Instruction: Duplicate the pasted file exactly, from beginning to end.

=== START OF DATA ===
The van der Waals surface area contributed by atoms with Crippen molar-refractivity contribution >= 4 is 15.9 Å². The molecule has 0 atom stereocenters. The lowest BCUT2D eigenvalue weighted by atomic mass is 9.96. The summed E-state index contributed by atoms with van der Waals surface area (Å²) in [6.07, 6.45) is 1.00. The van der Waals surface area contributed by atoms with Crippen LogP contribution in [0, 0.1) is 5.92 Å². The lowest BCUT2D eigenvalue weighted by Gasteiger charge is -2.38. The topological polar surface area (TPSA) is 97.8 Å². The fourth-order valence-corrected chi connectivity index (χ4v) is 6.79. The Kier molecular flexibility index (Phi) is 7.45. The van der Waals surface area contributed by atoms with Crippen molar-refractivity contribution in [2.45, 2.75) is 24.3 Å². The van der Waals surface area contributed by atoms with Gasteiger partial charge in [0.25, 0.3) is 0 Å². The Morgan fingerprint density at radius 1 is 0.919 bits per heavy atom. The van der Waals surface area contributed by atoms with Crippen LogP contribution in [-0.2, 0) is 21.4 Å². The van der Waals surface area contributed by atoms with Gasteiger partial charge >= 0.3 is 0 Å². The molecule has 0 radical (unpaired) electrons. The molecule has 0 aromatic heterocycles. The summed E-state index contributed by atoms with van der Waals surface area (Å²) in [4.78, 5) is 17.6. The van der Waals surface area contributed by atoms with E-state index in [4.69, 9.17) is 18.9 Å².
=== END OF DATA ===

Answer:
The van der Waals surface area contributed by atoms with Crippen molar-refractivity contribution >= 4 is 15.9 Å². The molecule has 0 atom stereocenters. The lowest BCUT2D eigenvalue weighted by atomic mass is 9.96. The summed E-state index contributed by atoms with van der Waals surface area (Å²) in [6.07, 6.45) is 1.00. The van der Waals surface area contributed by atoms with Crippen LogP contribution in [0, 0.1) is 5.92 Å². The lowest BCUT2D eigenvalue weighted by Gasteiger charge is -2.38. The topological polar surface area (TPSA) is 97.8 Å². The fourth-order valence-corrected chi connectivity index (χ4v) is 6.79. The Kier molecular flexibility index (Phi) is 7.45. The van der Waals surface area contributed by atoms with Crippen molar-refractivity contribution in [2.45, 2.75) is 24.3 Å². The van der Waals surface area contributed by atoms with Gasteiger partial charge in [0.25, 0.3) is 0 Å². The Morgan fingerprint density at radius 1 is 0.919 bits per heavy atom. The van der Waals surface area contributed by atoms with Crippen LogP contribution in [-0.2, 0) is 21.4 Å². The van der Waals surface area contributed by atoms with Gasteiger partial charge >= 0.3 is 0 Å². The molecule has 0 radical (unpaired) electrons. The molecule has 0 aromatic heterocycles. The summed E-state index contributed by atoms with van der Waals surface area (Å²) in [4.78, 5) is 17.6. The van der Waals surface area contributed by atoms with E-state index in [4.69, 9.17) is 18.9 Å².